The Western University budget is formally presented to Senate on Friday, and I am perplexed and concerned.
As an outgoing senator-at-large and arts student, I am worried about the future of faculties like arts. Now before I go into details, I want to state that I do believe dean Michael Milde and his efforts to retain as much of the programs and courses that are possible with a $4 million deficit. He has the best interests of the faculty and students in mind.
What we need now, more than ever, are students at the table. The fact that students find out such information so late in the game is frankly ridiculous. Students are a big part of why campus communities are created and continue to thrive. Students need to be at the table right from the beginning. Students need to be involved and given the platform to provide their input.
Right now, students are finding out that there will be cuts made to faculty and course offerings. Everything is tentative. As students push through exams and the stress of it, many of us are concerned about what our timetables next year will look like, if courses we need to take for progression requirements and graduation will be there or not.
With fewer course selections available, will we have to take an extra semester, or even a year, to meet all the requirements? Is it worth sticking around an extra year, or is it smarter to cut that minor or certificate so that we can still graduate on time? These are real questions that require answers and tough choices for students in arts and humanities.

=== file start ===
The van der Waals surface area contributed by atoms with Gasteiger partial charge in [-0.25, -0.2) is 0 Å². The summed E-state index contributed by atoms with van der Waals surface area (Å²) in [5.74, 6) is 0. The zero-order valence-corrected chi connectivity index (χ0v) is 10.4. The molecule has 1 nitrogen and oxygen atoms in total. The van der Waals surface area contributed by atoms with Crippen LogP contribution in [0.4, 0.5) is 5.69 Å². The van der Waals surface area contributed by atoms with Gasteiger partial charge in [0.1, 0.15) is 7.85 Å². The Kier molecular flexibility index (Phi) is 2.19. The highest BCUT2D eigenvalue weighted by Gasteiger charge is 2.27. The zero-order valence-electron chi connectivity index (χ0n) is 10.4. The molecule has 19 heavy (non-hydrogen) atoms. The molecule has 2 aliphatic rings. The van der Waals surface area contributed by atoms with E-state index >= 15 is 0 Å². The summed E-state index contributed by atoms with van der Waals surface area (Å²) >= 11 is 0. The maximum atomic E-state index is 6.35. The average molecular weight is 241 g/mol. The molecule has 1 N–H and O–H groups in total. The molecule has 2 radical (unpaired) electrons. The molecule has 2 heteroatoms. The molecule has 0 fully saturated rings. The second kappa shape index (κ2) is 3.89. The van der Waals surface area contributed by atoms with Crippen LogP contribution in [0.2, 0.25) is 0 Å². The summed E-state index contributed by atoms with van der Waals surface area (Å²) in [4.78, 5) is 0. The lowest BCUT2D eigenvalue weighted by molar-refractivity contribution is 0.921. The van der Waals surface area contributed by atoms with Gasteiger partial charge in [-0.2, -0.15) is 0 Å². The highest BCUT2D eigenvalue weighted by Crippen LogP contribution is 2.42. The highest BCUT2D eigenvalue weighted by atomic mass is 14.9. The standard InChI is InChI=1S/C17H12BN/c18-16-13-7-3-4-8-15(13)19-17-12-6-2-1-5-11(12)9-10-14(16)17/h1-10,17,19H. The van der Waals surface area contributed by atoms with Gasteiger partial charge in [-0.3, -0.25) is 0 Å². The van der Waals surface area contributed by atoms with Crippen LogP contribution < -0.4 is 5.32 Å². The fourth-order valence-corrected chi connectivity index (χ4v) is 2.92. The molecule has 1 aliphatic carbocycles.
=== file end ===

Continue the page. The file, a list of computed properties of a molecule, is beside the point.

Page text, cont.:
Students must take interest and engage with these issues. Talk to your student senators. Reach out to your student council leaders. Ensure your voice is heard and that your representatives speak and work for you.
With MTP, students found out about the cut to the program by looking at the faculty website. This should not happen. Senate and administration need to ensure students are present at the table in a speaking and voting capacity where it all starts: departmental committees.
There needs to be consideration about pushing decisions forward without students and their feedback present at the table. There needs to be special consideration and arrangements made to ensure at least a student representative is present at these meetings where major decisions about programs and course offerings are made.
With arts and other faculties working with funding and enrolment changes, it is imperative that dean Milde and the administration across campus includes students in consultations and the decision-making process especially as cuts and adjustments are made.
After the March senate, I told someone that these cuts to programs like writing could be the beginning of the end for the department. I really hope that is not true ever.
— Arjun Singh is an outgoing student senator-at-large and fifth-year political science student